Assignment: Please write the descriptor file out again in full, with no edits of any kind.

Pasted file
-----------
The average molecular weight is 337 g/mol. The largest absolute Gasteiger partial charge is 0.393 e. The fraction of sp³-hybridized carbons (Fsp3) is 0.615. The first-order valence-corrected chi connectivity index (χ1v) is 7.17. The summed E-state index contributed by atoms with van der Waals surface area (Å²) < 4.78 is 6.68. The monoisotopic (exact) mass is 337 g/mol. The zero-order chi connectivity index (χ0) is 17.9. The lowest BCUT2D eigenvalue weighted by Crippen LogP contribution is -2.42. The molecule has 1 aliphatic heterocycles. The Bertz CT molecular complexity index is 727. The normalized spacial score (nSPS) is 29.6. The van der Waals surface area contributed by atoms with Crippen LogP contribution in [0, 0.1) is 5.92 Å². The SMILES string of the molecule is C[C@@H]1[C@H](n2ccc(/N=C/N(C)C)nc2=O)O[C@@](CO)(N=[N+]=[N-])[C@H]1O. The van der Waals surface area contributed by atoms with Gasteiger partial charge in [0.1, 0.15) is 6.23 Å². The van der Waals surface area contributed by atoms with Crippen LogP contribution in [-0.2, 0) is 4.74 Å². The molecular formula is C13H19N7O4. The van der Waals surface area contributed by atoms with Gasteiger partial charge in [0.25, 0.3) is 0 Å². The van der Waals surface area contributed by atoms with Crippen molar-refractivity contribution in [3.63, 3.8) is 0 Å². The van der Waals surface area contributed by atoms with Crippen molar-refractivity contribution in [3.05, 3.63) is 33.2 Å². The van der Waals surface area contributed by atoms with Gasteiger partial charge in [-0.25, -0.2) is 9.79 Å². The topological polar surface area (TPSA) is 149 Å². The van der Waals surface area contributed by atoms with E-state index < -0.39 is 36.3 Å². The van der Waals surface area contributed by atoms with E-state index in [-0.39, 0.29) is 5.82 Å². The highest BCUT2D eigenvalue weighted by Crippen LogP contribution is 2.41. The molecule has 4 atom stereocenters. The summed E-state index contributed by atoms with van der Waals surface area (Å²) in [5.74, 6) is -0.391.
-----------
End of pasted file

The average molecular weight is 337 g/mol. The largest absolute Gasteiger partial charge is 0.393 e. The fraction of sp³-hybridized carbons (Fsp3) is 0.615. The first-order valence-corrected chi connectivity index (χ1v) is 7.17. The summed E-state index contributed by atoms with van der Waals surface area (Å²) < 4.78 is 6.68. The monoisotopic (exact) mass is 337 g/mol. The zero-order chi connectivity index (χ0) is 17.9. The lowest BCUT2D eigenvalue weighted by Crippen LogP contribution is -2.42. The molecule has 1 aliphatic heterocycles. The Bertz CT molecular complexity index is 727. The normalized spacial score (nSPS) is 29.6. The van der Waals surface area contributed by atoms with Crippen LogP contribution in [0, 0.1) is 5.92 Å². The SMILES string of the molecule is C[C@@H]1[C@H](n2ccc(/N=C/N(C)C)nc2=O)O[C@@](CO)(N=[N+]=[N-])[C@H]1O. The van der Waals surface area contributed by atoms with Gasteiger partial charge in [0.1, 0.15) is 6.23 Å². The van der Waals surface area contributed by atoms with Crippen LogP contribution in [-0.2, 0) is 4.74 Å². The molecular formula is C13H19N7O4. The van der Waals surface area contributed by atoms with Gasteiger partial charge in [0.25, 0.3) is 0 Å². The van der Waals surface area contributed by atoms with Crippen molar-refractivity contribution in [3.63, 3.8) is 0 Å². The van der Waals surface area contributed by atoms with Crippen molar-refractivity contribution in [3.05, 3.63) is 33.2 Å². The van der Waals surface area contributed by atoms with Gasteiger partial charge in [-0.25, -0.2) is 9.79 Å². The topological polar surface area (TPSA) is 149 Å². The van der Waals surface area contributed by atoms with E-state index < -0.39 is 36.3 Å². The van der Waals surface area contributed by atoms with E-state index in [-0.39, 0.29) is 5.82 Å². The highest BCUT2D eigenvalue weighted by Crippen LogP contribution is 2.41. The molecule has 4 atom stereocenters. The summed E-state index contributed by atoms with van der Waals surface area (Å²) in [5.74, 6) is -0.391.